I keep thinking that maybe the last conflict is Man at War, but I also think that falls under either Man vs. Society or Man in the Middle.

AndrewPrice said...

Ponderosa, Thanks! I'm glad you liked it!

Let me clarify my specific conclusions because I may have overstated them or been less clear than I should have been.

I'm not saying villains are new, but I am saying that the near total reliance on villains is new. I also think modern villains are more cardboard than older villains. These days, villains are pure, cartoon evil. That wasn't true in the past nearly as much as today.

Secondly, I don't mean that no great films have villains. I can think of many. But it does seem that movies without villains are dominating the "great" category. So I suspect there is an advantage there related to what it takes to write a film without a villain.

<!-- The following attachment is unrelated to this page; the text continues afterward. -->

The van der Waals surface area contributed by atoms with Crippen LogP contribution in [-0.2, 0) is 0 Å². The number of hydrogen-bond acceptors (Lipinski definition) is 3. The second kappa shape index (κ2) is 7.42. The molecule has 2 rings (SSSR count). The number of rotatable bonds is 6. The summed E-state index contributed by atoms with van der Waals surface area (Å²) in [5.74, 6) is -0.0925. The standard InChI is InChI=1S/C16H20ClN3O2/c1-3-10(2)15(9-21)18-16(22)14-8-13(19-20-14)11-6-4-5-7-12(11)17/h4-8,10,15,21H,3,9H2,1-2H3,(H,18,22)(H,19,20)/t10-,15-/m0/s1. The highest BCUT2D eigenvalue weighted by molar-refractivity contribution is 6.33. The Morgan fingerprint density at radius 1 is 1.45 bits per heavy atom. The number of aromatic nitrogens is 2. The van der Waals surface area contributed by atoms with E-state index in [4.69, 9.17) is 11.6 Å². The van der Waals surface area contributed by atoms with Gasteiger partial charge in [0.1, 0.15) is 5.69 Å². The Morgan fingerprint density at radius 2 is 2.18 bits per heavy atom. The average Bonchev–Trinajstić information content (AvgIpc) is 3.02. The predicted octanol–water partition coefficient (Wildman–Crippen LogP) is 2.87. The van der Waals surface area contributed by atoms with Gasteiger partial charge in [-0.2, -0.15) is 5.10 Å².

But I definitely don't mean to imply that films with villains can't be great or that villains are a new invention.

Field of Dreams -- another great choice!

AndrewPrice said...

tryanmax.,

1 Man v. Self
2 Man v. Man
3 Man v. Society
4 Man v. Nature
5 Man v. Supernatural
6 Man v. Machine/Technology
7 Man v. Destiny

Koshcat said...

I don't agree with you on Inception regarding Mal being a villain because she only exists in DiCaprio's brain. He must overcome his own guilt to get past her, complete the mission, and get home. Talk about being your own worst enemy.